By Adam Young 

A Gifted and Talented (GATE) program will be piloted at David E. Norman Elementary School during the second semester of the 2016-2017 school year.  Students will have opportunities to stretch their learning in math, reading, writing and music.

Dedicated parents along with DEN principal Cammie Briggs are responsible for organizing the opportunities.  The district has received a small amount of funds for gifted students and plans on using them to pilot these programs as school personnel gear up for a full program in coming years.

“Staff at DEN and McGill have worked tirelessly for years to meet the needs of struggling students.  But as much as we want to be known for being supportive and ‘going the extra mile,’ we also want to be known for providing challenges and opportunities for students who excel in various areas and need to be stretched,” said Briggs, the Nevada Association of School Boards School Administrator of the Year in 2016.

Briggs, along with other administrators and teachers in the district, are part of the Great Teachers and Leaders project, which is responsible for charting the organization’s course for the next five years.  One of the struggles the group has tackled is the need for more programs that challenge and enrich district students.

“Students at the early ages must learn the basics of reading, writing, and mathematics.  But they must have other opportunities as well,” said district superintendent Adam Young.  “With our severe budget shortfalls in recent years, it has been difficult to maintain or expand these opportunities.  We are committed to exploring every possible option to provide the outstanding students of this community with the chance to grow and stretch in academics as well as other areas.”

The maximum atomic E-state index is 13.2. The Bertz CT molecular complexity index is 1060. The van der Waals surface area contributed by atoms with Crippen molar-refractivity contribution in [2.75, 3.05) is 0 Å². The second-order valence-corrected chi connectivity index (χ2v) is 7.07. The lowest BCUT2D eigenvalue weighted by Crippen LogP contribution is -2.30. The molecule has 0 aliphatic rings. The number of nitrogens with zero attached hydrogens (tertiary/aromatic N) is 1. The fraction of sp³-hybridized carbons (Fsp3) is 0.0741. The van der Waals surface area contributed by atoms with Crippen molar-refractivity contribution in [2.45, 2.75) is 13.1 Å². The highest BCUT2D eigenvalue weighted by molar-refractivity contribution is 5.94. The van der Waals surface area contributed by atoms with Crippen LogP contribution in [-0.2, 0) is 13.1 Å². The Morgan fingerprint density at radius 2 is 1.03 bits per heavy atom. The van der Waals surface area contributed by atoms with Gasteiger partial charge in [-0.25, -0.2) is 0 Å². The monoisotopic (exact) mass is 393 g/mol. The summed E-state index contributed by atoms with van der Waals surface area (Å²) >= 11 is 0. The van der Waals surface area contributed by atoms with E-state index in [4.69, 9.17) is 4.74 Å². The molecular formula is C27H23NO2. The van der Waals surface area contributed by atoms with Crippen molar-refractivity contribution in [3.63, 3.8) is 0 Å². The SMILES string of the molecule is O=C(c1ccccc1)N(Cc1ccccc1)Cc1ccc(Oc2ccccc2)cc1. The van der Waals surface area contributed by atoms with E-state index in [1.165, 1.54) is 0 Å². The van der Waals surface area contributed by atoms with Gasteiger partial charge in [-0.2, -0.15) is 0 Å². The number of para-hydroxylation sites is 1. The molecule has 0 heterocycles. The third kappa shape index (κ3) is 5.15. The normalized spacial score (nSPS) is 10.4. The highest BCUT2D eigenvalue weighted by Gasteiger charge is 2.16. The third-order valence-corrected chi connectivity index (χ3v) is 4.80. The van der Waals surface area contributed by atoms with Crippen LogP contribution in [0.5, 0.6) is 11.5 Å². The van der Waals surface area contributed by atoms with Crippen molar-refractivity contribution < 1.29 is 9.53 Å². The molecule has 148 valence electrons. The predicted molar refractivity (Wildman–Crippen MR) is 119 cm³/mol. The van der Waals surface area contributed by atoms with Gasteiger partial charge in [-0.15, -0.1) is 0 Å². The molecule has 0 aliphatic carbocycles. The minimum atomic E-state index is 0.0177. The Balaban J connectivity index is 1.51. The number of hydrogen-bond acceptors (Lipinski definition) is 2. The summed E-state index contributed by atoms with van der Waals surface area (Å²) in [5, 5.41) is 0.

Briggs noted that gifted and talented students come in many varieties.  “These students can be identified through MAP and other academic testing. But the research of Howard Gardner, noted educational psychologist, posits that students can also be gifted and talented in many other areas besides academics.

“For this year, we are choosing to focus on music because of the overwhelming research not only from Gardner but institutions like John Hopkins University and Kansas University, which conclude that students who have opportunities to excel in music have a tangential positive effect in their academic studies as well.”

So, in other words, focusing on students who are gifted in music is one way to raise achievement not only in music but in academic areas as well.

Specifically, researchers at Kansas University found, “Analysis showed that students engaged in music programs outperformed their peers on every indicator: grade-point average, graduation rate, ACT scores, attendance and discipline referrals. Overall, the study demonstrated that the more a student participates in music, the more positive these benefits become” (news.ku.edu from a study conducted in 2014 and published by the Music Research Institute).  The study examined students beginning in fourth grade and followed them all the way through high school graduation.

Students in kindergarten through fifth grade were selected using a specific assessment tool for the academic GATE program.  They will meet several times per week for special instruction above and beyond what they receive in their regular classrooms.  Students who are interested in the GATE music programs will learn basics of music theory and singing.  Students in fifth grade already have the opportunity to learn instrumental music through the district’s director of bands Ali Hall.

“This is a small step.  But it’s an important one.  As the pilot progresses, we will monitor and evaluate how to bring it to full scale implementation district wide in subsequent years,” said Young.

Parents with questions or who would like to help can contact Briggs at 289-4846,